Recently, my wife and I realized we’d gotten date night as a married couple with small children all wrong. Often we have a sitter come around 6pm, run out the door, and return slightly relaxed and somewhat recharged around 10pm.
I know you meant well. You did what the experts told you to. I don’t doubt you spent hours and hours refining it (you did, didn’t you?!?). Despite all that, I’m confident your cover letter sucks.
Recently, I took two of my close colleagues out for drinks to celebrate hiring seven people in 14 weeks across multiple cities. Without them, there’s no way it would have happened. We created a process and stuck with it even when it didn’t bear fruit initially. Although, that’s a post for a different day.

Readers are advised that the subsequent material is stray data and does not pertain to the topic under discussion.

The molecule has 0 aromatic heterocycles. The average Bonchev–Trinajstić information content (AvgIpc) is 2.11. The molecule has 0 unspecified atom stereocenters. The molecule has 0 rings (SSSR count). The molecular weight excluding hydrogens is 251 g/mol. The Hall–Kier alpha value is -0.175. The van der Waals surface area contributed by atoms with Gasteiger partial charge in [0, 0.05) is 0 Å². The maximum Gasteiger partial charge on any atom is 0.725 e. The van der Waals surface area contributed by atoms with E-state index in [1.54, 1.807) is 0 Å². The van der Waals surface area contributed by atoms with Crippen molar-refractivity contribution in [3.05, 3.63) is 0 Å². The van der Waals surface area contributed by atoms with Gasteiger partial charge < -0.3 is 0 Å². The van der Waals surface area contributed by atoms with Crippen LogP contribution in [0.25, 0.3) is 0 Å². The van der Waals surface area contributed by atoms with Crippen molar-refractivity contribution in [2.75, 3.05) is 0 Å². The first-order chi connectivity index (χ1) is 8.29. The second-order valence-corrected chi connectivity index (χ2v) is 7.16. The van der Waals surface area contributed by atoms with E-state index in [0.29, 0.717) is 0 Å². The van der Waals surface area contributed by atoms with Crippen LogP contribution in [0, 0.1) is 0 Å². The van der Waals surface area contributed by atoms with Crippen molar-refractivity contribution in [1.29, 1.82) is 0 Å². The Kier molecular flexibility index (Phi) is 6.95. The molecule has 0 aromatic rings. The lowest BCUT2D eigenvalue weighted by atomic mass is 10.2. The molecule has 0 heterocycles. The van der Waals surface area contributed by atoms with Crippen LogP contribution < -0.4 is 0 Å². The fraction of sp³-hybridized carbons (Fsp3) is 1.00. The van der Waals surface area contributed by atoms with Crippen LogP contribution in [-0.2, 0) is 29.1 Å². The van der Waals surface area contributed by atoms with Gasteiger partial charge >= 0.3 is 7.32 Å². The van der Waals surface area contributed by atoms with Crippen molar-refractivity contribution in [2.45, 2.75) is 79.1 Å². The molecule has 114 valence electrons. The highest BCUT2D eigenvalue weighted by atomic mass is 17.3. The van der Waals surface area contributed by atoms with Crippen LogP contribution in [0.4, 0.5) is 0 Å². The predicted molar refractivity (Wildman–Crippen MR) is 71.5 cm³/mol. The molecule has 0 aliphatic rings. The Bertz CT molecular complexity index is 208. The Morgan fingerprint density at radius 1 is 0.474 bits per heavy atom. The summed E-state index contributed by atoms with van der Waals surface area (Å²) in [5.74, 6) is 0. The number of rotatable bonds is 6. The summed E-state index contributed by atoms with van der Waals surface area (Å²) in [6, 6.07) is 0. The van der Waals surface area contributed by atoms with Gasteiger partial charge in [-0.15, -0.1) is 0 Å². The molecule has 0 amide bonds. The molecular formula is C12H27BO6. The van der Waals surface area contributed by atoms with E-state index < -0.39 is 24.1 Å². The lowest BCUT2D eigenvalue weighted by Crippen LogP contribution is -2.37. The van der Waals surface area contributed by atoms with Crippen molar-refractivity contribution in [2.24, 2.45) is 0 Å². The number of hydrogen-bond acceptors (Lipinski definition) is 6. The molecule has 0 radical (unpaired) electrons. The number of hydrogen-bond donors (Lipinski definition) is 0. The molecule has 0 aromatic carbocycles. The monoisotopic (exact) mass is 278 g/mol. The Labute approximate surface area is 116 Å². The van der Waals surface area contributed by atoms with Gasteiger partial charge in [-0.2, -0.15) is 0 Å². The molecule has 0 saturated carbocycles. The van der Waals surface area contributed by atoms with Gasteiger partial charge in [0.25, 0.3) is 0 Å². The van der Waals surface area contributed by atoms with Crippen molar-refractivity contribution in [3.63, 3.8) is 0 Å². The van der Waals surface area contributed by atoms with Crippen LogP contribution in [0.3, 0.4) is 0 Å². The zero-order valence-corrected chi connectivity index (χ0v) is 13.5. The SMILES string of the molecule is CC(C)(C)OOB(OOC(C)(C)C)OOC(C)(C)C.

We were out at a crowded NYC bar and the topic of resumes came up, but more specifically the “resume objective.” How convenient since this was also the topic of my next post.
I felt like I was in quicksand and sinking fast. I was recently married, living on the Upper East Side while working for the Associated Press in Manhattan. At the time, it felt like I was doing all the right things: working hard, producing millions in revenue for the suits (not for myself), while keeping their costs down. Surely, I thought, this hard work would pay off. I also had a strong internal network and was even accepted into a prestigious mentorship program within the company. And yet the hard work went unnoticed, I had almost nothing to show for it, and my frustrations began to peak.